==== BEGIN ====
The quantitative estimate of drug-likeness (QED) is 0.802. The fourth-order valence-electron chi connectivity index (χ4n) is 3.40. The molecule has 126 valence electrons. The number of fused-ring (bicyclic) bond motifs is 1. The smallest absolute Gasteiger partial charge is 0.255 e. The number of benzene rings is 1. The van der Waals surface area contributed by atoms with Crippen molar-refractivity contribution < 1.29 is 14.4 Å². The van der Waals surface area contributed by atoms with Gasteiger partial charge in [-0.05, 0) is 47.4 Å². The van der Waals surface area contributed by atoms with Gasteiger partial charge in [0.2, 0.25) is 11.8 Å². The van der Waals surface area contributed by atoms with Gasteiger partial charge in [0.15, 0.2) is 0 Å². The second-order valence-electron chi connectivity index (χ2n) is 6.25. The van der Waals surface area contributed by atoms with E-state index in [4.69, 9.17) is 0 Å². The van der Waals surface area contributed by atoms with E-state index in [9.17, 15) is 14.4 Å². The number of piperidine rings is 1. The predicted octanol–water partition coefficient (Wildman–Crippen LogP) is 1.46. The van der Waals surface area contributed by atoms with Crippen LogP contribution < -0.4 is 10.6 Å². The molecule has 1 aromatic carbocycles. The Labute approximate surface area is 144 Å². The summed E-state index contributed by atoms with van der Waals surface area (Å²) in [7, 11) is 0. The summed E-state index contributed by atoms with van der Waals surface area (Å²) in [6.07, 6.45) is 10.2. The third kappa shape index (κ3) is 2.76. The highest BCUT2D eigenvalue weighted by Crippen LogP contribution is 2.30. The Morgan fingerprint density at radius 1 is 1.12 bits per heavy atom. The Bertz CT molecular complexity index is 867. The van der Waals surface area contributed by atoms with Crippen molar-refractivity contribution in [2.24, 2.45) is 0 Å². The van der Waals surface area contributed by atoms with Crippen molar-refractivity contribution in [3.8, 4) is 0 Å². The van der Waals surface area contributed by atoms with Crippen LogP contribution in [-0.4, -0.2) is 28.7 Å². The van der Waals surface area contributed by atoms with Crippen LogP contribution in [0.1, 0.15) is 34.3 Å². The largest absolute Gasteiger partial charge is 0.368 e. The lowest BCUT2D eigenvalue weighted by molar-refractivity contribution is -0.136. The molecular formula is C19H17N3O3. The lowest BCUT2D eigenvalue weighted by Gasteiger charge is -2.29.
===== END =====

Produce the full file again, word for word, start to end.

The quantitative estimate of drug-likeness (QED) is 0.802. The fourth-order valence-electron chi connectivity index (χ4n) is 3.40. The molecule has 126 valence electrons. The number of fused-ring (bicyclic) bond motifs is 1. The smallest absolute Gasteiger partial charge is 0.255 e. The number of benzene rings is 1. The van der Waals surface area contributed by atoms with Crippen molar-refractivity contribution < 1.29 is 14.4 Å². The van der Waals surface area contributed by atoms with Gasteiger partial charge in [-0.05, 0) is 47.4 Å². The van der Waals surface area contributed by atoms with Gasteiger partial charge in [0.2, 0.25) is 11.8 Å². The van der Waals surface area contributed by atoms with Gasteiger partial charge in [0.15, 0.2) is 0 Å². The second-order valence-electron chi connectivity index (χ2n) is 6.25. The van der Waals surface area contributed by atoms with E-state index in [4.69, 9.17) is 0 Å². The van der Waals surface area contributed by atoms with E-state index in [9.17, 15) is 14.4 Å². The number of piperidine rings is 1. The predicted octanol–water partition coefficient (Wildman–Crippen LogP) is 1.46. The van der Waals surface area contributed by atoms with Crippen LogP contribution < -0.4 is 10.6 Å². The molecule has 1 aromatic carbocycles. The Labute approximate surface area is 144 Å². The summed E-state index contributed by atoms with van der Waals surface area (Å²) in [7, 11) is 0. The summed E-state index contributed by atoms with van der Waals surface area (Å²) in [6.07, 6.45) is 10.2. The third kappa shape index (κ3) is 2.76. The highest BCUT2D eigenvalue weighted by Crippen LogP contribution is 2.30. The Morgan fingerprint density at radius 1 is 1.12 bits per heavy atom. The Bertz CT molecular complexity index is 867. The van der Waals surface area contributed by atoms with Crippen molar-refractivity contribution in [2.24, 2.45) is 0 Å². The van der Waals surface area contributed by atoms with Crippen molar-refractivity contribution in [3.8, 4) is 0 Å². The van der Waals surface area contributed by atoms with Crippen LogP contribution in [-0.4, -0.2) is 28.7 Å². The van der Waals surface area contributed by atoms with Crippen LogP contribution in [0.1, 0.15) is 34.3 Å². The largest absolute Gasteiger partial charge is 0.368 e. The lowest BCUT2D eigenvalue weighted by molar-refractivity contribution is -0.136. The molecular formula is C19H17N3O3. The lowest BCUT2D eigenvalue weighted by Gasteiger charge is -2.29.